By Pooya Stone

Iran has threatened to cut imports from Brazil if the South American country doesn’t allow the two Iranian ships stranded off its shores to refuel, as the US campaign to isolate Iran gains traction.

Iranian ambassador to Brazil Seyed Ali Saqqayian told local news outlets that Iran might find new countries to supply them with corn, soybeans and meat, following the decision made by Brazilian oil company Petrobras' not to supply fuel to the Iranian Sapid Shipping vessels, which leaves them stranded in Paranaguá port.

The company said this could violate US sanctions on Iran because the ships, which Iran says are loaded with corn, may also be carrying urea. Urea is a compound commonly used in fertilizer which is subject to US sanctions on Iran because it can be used to build bombs.

Saqqayian said: "I told the Brazilians that they should solve the issue, not the Iranians. "If it's not solved, maybe the authorities in Tehran may want to take some decision because this is a free market and other countries are available."

Iran may have to send fuel to the ships itself, something that would be costly and time-consuming, in order to solve the problem.

The day after Petrobras’ refusal became public, Brazilian President Jair Bolsonaro said he valued his relationship with Donald Trump more than Brazil’s with Iran. (For context, the trade volume between Iran and Brazil was $2.5 billion in 2018.)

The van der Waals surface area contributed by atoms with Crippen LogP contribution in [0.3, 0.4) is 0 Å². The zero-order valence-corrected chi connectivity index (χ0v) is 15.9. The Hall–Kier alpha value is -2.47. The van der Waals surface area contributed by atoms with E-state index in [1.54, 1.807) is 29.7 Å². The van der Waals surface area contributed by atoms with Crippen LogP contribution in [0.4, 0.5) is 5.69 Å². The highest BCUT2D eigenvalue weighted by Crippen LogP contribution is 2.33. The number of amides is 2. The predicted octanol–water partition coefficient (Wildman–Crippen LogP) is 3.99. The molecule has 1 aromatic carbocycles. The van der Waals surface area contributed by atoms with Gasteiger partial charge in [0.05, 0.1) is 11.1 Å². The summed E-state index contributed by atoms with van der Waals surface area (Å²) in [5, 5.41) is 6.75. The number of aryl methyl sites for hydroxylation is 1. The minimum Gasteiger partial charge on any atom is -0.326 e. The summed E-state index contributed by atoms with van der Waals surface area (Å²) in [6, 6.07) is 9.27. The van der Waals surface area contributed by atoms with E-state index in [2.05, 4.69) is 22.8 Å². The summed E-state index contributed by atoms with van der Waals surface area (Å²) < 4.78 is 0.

Bolsonaro said: "There is this problem, the U.S. unilaterally imposed these sanctions on Iran. Brazilian companies have been informed by us about this situation and are running a risk there. I, particularly, am getting close to Trump, I was received twice by him. It is the No. 1 economy in the world, our second-largest market, and now Brazil has its arms open to do deals and partnerships."

And Brazil is far from the only country in the region siding with the US over Iran.

Argentina has recently designated Iran-backed Hezbollah as a terrorist group, on the 25th anniversary of the bombing of a Jewish community centre in Buenos Aires by the militants. This is compliant with the US’s stance.

During his visit to Argentina, Secretary of State Mike Pompeo said: "It's why we came here to work on counterterrorism today, was the purpose of my visit to Argentina: to help the whole region take down the threat of terror from a number of sources, but certainly from Iran."

He then criticised Iran for supporting the Venezuelan government and President Nicolás Maduro.